“I’m not a dummy! I don’t have to listen to you! Let me go!” He’s dragging me past the picnic table and I grab at it. The plastic table cloth rips and what’s left of the cake flops to the ground. My face feels hot and my eyes are burning. My arm hurts where Boonie keeps squeezing it to pull me. He made me ruin Katie’s birthday cake. He won’t let me go and I’m scared, but I don’t want to cry like a baby. I’m not a baby.
“Yeah, you gotta listen ‘cause your mom told you so,” he says. He looks at me with his muddy brown eyes. “Now look, moms don’t cry, babies cry. If I’m the dad, you have to be the mom. You can’t be the baby, so stop it.”
“I’m not a baby! Let go!” I try to pull away from him and his fingers slip from my arm to my wrist. He tightens his grip and jerks. Something pops in my wrist and I scream. “Let go! Let go! Letgo-letgo-letgo!”
“Let her GO!”
All I see is a blur of curly black hair and pink tulle as Boonie shoves me backwards. Teeth snap together, then my chin hits my chest as something slams into the back of my head. I must have thrown my hands behind me to catch my fall because when I land in cake and half under the picnic table, fire shoots up my arm. I can’t stop crying. I lay down in the grass, using my legs to scoot backwards under the table to hide behind the curtain of torn plastic. Lying on my side, I hold my hurt arm close. My hand won’t move and it looks like it’s growing bigger, like a balloon. My ears are ringing and I can’t breathe right so I close my eyes.
In just moments, everything is going numb and the ringing is going away, but it’s replaced by the sounds of screeching and yelling. I pry open my eyes and around the tablecloth, I can see Katie sitting on top of Boonie, punching him about the face and head over and over again. His arms are flailing at her, but she doesn’t seem to be hurt. I hear the screen door slamming and more yelling. Mommy’s coming. I can see her shoes under the bench as she runs past.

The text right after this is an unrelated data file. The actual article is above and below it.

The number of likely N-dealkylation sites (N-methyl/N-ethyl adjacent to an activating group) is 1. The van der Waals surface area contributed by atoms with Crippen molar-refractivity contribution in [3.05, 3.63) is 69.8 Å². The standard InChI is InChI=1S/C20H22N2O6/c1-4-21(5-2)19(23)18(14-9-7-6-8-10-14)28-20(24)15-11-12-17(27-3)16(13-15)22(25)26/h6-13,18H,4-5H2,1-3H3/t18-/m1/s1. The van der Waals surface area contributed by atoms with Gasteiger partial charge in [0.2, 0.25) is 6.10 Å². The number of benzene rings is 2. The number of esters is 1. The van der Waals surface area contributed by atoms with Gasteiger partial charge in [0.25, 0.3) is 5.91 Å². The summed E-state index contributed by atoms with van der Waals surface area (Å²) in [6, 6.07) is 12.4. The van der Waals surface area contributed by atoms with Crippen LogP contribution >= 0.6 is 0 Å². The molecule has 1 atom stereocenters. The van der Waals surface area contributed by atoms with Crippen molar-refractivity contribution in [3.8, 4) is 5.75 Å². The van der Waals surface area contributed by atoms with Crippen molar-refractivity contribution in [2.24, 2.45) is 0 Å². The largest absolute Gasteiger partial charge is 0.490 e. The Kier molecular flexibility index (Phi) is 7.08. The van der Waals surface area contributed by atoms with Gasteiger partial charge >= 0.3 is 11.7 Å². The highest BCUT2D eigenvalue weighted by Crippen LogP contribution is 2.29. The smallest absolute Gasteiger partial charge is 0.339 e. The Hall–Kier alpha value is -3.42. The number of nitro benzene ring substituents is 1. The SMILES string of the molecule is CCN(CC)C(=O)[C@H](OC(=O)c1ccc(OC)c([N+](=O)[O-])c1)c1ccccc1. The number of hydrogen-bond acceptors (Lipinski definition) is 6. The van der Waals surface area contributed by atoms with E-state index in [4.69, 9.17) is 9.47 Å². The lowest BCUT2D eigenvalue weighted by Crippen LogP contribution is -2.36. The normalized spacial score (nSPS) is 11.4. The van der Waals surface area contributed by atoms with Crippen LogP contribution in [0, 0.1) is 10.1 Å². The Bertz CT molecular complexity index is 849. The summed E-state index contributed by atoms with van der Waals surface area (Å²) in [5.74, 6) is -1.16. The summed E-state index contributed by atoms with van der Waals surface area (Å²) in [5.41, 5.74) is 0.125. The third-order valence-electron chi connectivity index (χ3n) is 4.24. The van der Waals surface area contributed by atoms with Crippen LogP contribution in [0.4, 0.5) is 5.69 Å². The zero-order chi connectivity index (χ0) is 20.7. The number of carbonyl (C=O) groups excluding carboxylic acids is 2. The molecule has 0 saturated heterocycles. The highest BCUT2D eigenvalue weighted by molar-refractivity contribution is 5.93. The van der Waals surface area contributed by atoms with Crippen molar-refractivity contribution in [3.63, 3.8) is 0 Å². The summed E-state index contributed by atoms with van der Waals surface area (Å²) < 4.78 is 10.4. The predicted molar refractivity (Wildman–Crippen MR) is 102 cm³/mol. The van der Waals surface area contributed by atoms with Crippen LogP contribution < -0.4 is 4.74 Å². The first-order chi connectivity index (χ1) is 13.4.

Things are getting fuzzy again as I watch Mommy lift Katie from Boonie and kind of throw her away from him. Her party dress is ripped and dirty, the make-up that Mommy put on her is all runny on her face and she’s got a bloody nose. She looks right at me as my eyes close again.
“Ellie! Ellie, wake up. I’m here.” There’s screaming and yelling still going on, but it sounds like it’s coming from grown-ups now. “Let me see, Ellie.”
“Sa-uhhhhhh….” I can’t say what I want to say, that I’m sorry for messing up her birthday cake and that I feel sick. Before I can turn away, I’m throwing up in her lap.
“It’s ok, Ellie. It’ll be ok.” She reaches for my arm and the fire comes rushing back along with the darkness.
“But what about your parents? How long until they came looking for you under the table? I mean, wow. If I was a parent…” I struggled to put my feelings into words.
“Oh honey, it wasn’t long at all. It all happened in mere moments. My mother came barreling out of the house about the same time the other adults came from the front yard.” The kettle on the stove whistled and Ms. Ellie rose from her seat. “Cousin Boonie’s father had trouble controlling his temper back then and coming ‘round the corner to see his son being beat on by a girl triggered quite the fit from him.”
As Ms. Ellie shuffled slowly into the kitchen to make tea, the ending to her story played through my head. But what did she mean by his father having a fit?
“So when your mom pulled her off of Boonie, she didn’t ask Katie why she was beating on him?”
“No, Katie came directly to me as soon as she was pulled off of him.” Her back towards me as she puttered around the far cabinets in the kitchen, she continued, “Boonie’s dad was trying to get at Katie because Boonie was pretty messed up. He was twelve or so at the time and twice her size. Katie had just turned eight, but she still nearly broke his face open.”
Thank you for reading! As always, feel free to leave a comment below, shoot me an email, catch me on Twitter, or Facebook me. I’d really appreciate any and all honest constructive criticism. 🙂